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The Raptors have reached a contract agreement with controversial high school phenom DeAngelo Collins, according to several NBA sources.

Collins was not selected in the June 26 NBA draft, for which he had declared himself eligible. Therefore, the 6-foot-10, 230-pound high school senior became a free agent and could seek a deal with any club.

Because the NBA currently is in the midst of its designated free-agent negotiation period, the Raptors are not permitted to confirm any agreement, written or verbal, with Collins until July 17.

However, Collins and the agency which represents him -- Immortal Sports and Entertainment of Santa Monica, Calif. -- are under no such gag order, and an Immortal Sports representative confirmed the deal when speaking with a West Coast newspaper earlier this week.

The deal likely is not fully guaranteed, although Collins probably will receive a certain amount of money up front. There is a chance he will play with the Raptors' summer-league team later this month.

Collins has some Keon Clark in him, according to those who have seen both play.

Collins, a product of Inglewood (Calif.) High School, has long arms and decent quickness, which makes him a good rebounder. He runs the court well and has shown signs of having some solid post moves, too.

So if Collins has so much on-court potential, why wasn't he drafted?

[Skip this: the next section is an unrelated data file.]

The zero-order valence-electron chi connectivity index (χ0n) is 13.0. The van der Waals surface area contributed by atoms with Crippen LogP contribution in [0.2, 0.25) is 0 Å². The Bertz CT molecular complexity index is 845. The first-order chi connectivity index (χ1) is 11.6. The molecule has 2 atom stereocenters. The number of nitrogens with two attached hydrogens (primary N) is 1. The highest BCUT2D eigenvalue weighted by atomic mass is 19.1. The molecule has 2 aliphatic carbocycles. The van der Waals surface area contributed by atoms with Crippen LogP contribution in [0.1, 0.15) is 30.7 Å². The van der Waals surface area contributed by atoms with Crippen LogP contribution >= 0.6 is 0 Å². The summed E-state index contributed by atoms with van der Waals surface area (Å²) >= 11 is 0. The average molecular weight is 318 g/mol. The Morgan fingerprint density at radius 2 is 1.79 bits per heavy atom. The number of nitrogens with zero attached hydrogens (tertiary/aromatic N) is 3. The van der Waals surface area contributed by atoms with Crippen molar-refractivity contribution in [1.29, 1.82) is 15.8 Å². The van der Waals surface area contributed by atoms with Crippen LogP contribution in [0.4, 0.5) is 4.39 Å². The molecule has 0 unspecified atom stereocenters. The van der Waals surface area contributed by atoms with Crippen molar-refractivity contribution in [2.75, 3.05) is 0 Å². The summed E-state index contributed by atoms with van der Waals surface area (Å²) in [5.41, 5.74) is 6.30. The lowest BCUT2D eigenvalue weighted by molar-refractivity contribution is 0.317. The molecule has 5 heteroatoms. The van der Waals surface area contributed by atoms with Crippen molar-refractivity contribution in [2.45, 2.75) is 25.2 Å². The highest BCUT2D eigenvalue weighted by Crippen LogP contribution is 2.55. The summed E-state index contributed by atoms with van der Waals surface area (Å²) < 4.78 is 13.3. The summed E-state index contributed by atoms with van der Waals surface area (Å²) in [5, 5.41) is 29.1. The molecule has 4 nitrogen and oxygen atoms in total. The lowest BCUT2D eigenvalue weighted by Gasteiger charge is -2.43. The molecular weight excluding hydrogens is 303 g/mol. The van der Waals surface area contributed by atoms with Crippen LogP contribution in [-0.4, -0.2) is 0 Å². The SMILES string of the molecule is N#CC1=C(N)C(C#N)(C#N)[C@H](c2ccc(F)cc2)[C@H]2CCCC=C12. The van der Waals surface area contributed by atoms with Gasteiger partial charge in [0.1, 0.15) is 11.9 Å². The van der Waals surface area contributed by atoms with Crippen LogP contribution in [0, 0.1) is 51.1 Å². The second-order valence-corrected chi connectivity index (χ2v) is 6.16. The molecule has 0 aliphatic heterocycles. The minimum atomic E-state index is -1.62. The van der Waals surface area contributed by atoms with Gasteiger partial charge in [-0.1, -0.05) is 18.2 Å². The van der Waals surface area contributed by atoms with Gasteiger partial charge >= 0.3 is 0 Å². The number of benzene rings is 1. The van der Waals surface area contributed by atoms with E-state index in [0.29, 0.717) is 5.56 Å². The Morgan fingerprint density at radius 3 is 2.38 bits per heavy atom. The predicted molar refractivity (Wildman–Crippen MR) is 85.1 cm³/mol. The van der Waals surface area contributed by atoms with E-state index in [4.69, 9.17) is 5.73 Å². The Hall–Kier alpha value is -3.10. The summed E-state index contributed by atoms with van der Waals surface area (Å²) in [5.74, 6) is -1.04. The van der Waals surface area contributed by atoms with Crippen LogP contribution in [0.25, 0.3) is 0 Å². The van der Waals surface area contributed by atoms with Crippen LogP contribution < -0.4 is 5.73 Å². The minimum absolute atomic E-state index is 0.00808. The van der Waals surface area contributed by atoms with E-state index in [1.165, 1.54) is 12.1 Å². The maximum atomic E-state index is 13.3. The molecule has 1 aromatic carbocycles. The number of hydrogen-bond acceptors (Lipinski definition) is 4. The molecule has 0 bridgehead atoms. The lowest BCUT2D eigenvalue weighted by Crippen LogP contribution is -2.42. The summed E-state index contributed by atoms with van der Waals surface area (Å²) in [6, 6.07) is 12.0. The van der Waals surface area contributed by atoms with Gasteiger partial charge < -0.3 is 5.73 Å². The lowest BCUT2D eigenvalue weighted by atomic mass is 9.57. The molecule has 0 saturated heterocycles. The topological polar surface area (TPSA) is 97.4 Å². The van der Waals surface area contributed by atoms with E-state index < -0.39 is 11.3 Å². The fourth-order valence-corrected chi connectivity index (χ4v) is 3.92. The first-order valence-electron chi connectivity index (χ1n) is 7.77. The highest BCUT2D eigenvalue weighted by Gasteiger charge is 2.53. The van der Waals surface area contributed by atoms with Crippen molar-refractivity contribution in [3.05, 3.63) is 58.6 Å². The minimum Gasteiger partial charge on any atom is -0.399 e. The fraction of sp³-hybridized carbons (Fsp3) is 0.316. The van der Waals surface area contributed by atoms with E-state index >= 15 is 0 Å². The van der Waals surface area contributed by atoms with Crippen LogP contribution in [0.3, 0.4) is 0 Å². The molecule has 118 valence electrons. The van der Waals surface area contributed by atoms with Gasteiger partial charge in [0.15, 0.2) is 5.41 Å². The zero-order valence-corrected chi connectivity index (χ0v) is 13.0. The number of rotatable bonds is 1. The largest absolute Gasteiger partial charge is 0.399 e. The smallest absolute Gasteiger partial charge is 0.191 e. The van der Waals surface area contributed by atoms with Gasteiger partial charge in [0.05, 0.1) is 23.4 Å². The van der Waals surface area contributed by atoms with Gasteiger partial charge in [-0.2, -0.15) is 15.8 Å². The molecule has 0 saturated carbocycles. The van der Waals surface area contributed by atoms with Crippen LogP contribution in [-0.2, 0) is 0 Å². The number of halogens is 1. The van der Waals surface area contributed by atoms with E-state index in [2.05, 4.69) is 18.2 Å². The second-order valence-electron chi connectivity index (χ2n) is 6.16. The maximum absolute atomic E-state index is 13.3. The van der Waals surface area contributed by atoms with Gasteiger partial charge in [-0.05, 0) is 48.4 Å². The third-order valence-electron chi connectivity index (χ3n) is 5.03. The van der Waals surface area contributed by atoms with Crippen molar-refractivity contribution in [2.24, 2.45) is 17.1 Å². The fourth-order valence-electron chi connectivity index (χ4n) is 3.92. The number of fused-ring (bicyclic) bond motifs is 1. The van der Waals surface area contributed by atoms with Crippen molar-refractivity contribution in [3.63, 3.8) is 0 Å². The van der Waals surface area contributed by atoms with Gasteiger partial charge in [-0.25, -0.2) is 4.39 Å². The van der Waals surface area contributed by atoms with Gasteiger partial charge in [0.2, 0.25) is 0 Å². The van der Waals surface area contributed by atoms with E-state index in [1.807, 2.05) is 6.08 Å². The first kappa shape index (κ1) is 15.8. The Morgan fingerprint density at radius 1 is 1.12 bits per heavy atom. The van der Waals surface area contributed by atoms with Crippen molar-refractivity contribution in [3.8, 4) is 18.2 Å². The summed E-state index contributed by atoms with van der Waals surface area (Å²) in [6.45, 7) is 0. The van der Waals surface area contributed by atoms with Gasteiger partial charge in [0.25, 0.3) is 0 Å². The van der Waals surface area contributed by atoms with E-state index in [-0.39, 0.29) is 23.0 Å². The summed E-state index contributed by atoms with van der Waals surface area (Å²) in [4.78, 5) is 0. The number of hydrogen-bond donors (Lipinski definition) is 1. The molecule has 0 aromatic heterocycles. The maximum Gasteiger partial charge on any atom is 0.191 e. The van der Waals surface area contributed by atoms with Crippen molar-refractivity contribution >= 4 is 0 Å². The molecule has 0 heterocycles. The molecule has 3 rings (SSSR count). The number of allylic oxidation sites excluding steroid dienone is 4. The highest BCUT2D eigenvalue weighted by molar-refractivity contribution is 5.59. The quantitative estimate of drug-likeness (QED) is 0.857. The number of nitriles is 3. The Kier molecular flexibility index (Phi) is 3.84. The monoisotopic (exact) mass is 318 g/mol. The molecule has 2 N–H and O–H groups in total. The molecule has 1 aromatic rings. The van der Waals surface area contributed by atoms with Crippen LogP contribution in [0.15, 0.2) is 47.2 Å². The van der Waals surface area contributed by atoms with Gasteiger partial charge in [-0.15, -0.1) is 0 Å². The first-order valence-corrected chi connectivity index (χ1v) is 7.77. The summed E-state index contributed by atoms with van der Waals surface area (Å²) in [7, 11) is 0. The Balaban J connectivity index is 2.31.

At least part of the issue was Collins' reputation for having a bad temper and his numerous run-ins with the law.

Most notably, while Collins was at Tustin High School in Stockton, Calif., he assaulted a teammate, who wound up with permanent head injuries and a fractured nose.

Collins pleaded guilty to felony assault and served six months in juvenile hall, as well as being fined $35,000 US.

However, many of those who know Collins claim he has matured significantly since moving to southern California about three years ago.

Because Collins is considered such a long-term project, his agreement with the Raptors is not expected to have a direct impact on the club's efforts to re-sign Clark, who is a restricted free agent.

"There's nothing new to report (on the Clark front) -- it's a holiday (Independence Day) in the United States," Raptors general manager Glen Grunwald said yesterday.

Asked if he has become more or less optimistic about re-signing Clark, Grunwald said, "I'm about the same. It's going to be tough for us to keep Keon. But we're going to try."

There are no league rules that would stop the Raptors from signing Clark to a lucrative, long-term pact.

However, the team is operating under a self-imposed tight budget in an effort to avoid the league's luxury tax, which will penalize the highest-salaried clubs.
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